Older Workers Might Get New Lower Standard to Maintain Age Discrimination Claims

Older Workers Might Get New Lower Standard to Maintain Age Discrimination Claims

February 22, 2019

On Thursday, February 14, 2018, lawmakers introduced a bipartisan bill that would make it easier for workers to bring discrimination claims under the Age Discrimination in Employment Act ("ADEA"), the federal statute that prohibits employment discrimination based on age.  H.R. 1230/S. 485, entitled the "Protecting Older Workers Against Discrimination Act" ("POWADA"), is sponsored by Reps. Bobby Scott (D-Va.) and Jim Sensenbrenner (R-Wisc.) in the House of Representatives and Sens. Bob Casey (D-Pa.) and Chuck Grassley (R-Iowa) in the Senate. 

Since the U.S. Supreme Court’s 2009 decision in Gross v. Financial Services Inc., plaintiffs seeking to prove age discrimination under the ADEA have had to prove "but for" causation – i.e., that the discriminatory action would not have occurred but for the employee's age. This requirement has resulted in a higher standard of proof than the one used for discrimination claims based on other protected classes.

In a dissenting opinion to Gross, Justice Stevens noted the differing standards. "The Court's endorsement of a different construction of the same critical language in the ADEA and Title VII is both unwise and inconsistent with settled law," he wrote, commenting on the 5-4 decision.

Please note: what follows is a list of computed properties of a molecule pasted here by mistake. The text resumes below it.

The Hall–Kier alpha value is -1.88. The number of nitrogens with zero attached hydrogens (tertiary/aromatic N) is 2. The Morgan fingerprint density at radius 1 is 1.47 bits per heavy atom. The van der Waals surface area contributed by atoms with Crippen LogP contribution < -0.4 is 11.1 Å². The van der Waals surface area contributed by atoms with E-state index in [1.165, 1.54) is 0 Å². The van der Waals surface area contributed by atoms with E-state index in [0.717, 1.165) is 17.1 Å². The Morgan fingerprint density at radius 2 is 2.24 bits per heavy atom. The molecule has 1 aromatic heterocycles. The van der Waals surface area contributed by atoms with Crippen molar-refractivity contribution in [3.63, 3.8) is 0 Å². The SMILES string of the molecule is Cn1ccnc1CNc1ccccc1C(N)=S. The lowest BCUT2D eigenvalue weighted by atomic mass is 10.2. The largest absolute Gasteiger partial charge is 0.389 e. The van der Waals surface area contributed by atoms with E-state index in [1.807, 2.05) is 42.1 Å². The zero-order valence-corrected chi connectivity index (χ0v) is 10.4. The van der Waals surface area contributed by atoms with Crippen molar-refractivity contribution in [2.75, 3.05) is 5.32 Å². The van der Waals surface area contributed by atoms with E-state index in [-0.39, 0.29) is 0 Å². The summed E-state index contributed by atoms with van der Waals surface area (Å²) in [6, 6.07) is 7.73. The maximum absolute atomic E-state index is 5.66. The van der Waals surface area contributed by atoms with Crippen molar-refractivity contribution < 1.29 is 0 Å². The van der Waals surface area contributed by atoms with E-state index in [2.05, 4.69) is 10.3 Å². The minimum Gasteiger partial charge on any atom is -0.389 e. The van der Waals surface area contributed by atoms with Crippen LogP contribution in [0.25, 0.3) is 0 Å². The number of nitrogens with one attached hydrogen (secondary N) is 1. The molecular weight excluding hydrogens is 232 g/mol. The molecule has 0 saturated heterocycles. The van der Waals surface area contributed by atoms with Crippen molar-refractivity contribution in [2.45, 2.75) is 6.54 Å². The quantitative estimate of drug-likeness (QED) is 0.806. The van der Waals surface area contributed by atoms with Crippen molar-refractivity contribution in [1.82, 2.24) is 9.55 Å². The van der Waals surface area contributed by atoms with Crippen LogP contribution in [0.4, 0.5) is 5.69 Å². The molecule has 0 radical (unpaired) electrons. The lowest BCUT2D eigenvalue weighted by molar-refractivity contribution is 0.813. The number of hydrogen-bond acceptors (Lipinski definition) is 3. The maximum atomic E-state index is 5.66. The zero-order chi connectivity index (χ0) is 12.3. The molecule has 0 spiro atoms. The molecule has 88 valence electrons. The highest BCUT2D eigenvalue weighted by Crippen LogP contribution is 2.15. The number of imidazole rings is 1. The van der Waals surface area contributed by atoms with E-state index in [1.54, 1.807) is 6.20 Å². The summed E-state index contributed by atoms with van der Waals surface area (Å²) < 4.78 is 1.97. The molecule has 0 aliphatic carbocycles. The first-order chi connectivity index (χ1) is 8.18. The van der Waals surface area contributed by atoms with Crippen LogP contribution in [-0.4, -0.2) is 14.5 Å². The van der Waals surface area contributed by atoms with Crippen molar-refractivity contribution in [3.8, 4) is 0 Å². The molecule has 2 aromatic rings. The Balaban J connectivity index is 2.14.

Under Title VII of the Civil Rights Act of 1964 ("Title VII"), which protects employees from discrimination based on race, color, sex, religion and national origin, employees do not need to prove "but-for" causation, and can instead rely on a "mixed motives" theory, in which discrimination is only a motivating factor, instead of the motivating factor. If passed, the POWADA would overrule Gross, harmonize the standards used in ADEA and Title VII cases, and make it much easier for employee to prove age discrimination claims.

While the bill has bipartisan support, it is currently unclear whether the Republican-held Senate will approve it, and if so, whether President Trump will sign it into law. Stay tuned for updates on this noteworthy employment law development.